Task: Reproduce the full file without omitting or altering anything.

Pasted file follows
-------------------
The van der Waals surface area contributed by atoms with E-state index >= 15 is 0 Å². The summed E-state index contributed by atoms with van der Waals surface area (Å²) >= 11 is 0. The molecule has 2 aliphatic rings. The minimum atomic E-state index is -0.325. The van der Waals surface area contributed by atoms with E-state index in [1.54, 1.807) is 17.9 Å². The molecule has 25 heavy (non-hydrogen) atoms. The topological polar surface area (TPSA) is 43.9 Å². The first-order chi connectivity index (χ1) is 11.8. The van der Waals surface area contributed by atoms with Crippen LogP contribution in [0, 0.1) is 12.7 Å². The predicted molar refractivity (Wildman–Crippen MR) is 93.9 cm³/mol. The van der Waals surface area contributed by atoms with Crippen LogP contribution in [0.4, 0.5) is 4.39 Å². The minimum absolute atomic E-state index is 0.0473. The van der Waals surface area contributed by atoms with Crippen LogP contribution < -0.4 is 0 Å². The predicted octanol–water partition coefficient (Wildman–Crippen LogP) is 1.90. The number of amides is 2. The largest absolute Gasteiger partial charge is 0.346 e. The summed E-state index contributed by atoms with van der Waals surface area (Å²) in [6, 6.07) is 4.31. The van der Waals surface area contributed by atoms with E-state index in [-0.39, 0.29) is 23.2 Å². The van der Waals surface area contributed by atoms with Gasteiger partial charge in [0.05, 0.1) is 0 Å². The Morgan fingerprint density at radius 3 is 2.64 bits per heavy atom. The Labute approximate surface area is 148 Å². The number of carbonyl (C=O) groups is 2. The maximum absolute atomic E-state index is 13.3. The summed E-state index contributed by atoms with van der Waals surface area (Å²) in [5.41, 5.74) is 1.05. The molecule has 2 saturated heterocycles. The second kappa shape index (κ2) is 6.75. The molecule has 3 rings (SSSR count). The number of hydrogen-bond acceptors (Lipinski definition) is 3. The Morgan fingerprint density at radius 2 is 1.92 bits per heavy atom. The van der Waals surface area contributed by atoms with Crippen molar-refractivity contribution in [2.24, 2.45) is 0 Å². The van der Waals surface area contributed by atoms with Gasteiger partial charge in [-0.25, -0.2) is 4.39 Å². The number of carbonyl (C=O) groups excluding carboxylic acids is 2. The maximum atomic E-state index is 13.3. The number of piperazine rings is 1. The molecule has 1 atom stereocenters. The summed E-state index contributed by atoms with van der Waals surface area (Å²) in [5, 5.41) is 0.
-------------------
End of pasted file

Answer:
The van der Waals surface area contributed by atoms with E-state index >= 15 is 0 Å². The summed E-state index contributed by atoms with van der Waals surface area (Å²) >= 11 is 0. The molecule has 2 aliphatic rings. The minimum atomic E-state index is -0.325. The van der Waals surface area contributed by atoms with E-state index in [1.54, 1.807) is 17.9 Å². The molecule has 25 heavy (non-hydrogen) atoms. The topological polar surface area (TPSA) is 43.9 Å². The first-order chi connectivity index (χ1) is 11.8. The van der Waals surface area contributed by atoms with Crippen LogP contribution in [0, 0.1) is 12.7 Å². The predicted molar refractivity (Wildman–Crippen MR) is 93.9 cm³/mol. The van der Waals surface area contributed by atoms with Crippen LogP contribution in [0.4, 0.5) is 4.39 Å². The minimum absolute atomic E-state index is 0.0473. The van der Waals surface area contributed by atoms with Crippen LogP contribution < -0.4 is 0 Å². The predicted octanol–water partition coefficient (Wildman–Crippen LogP) is 1.90. The number of amides is 2. The largest absolute Gasteiger partial charge is 0.346 e. The summed E-state index contributed by atoms with van der Waals surface area (Å²) in [6, 6.07) is 4.31. The van der Waals surface area contributed by atoms with E-state index in [-0.39, 0.29) is 23.2 Å². The van der Waals surface area contributed by atoms with Gasteiger partial charge in [0.05, 0.1) is 0 Å². The Morgan fingerprint density at radius 3 is 2.64 bits per heavy atom. The Labute approximate surface area is 148 Å². The number of carbonyl (C=O) groups is 2. The maximum absolute atomic E-state index is 13.3. The summed E-state index contributed by atoms with van der Waals surface area (Å²) in [5.41, 5.74) is 1.05. The molecule has 2 saturated heterocycles. The second kappa shape index (κ2) is 6.75. The molecule has 3 rings (SSSR count). The number of hydrogen-bond acceptors (Lipinski definition) is 3. The Morgan fingerprint density at radius 2 is 1.92 bits per heavy atom. The van der Waals surface area contributed by atoms with Crippen molar-refractivity contribution in [2.24, 2.45) is 0 Å². The van der Waals surface area contributed by atoms with Gasteiger partial charge in [-0.25, -0.2) is 4.39 Å². The number of carbonyl (C=O) groups excluding carboxylic acids is 2. The maximum atomic E-state index is 13.3. The number of piperazine rings is 1. The molecule has 1 atom stereocenters. The summed E-state index contributed by atoms with van der Waals surface area (Å²) in [5, 5.41) is 0.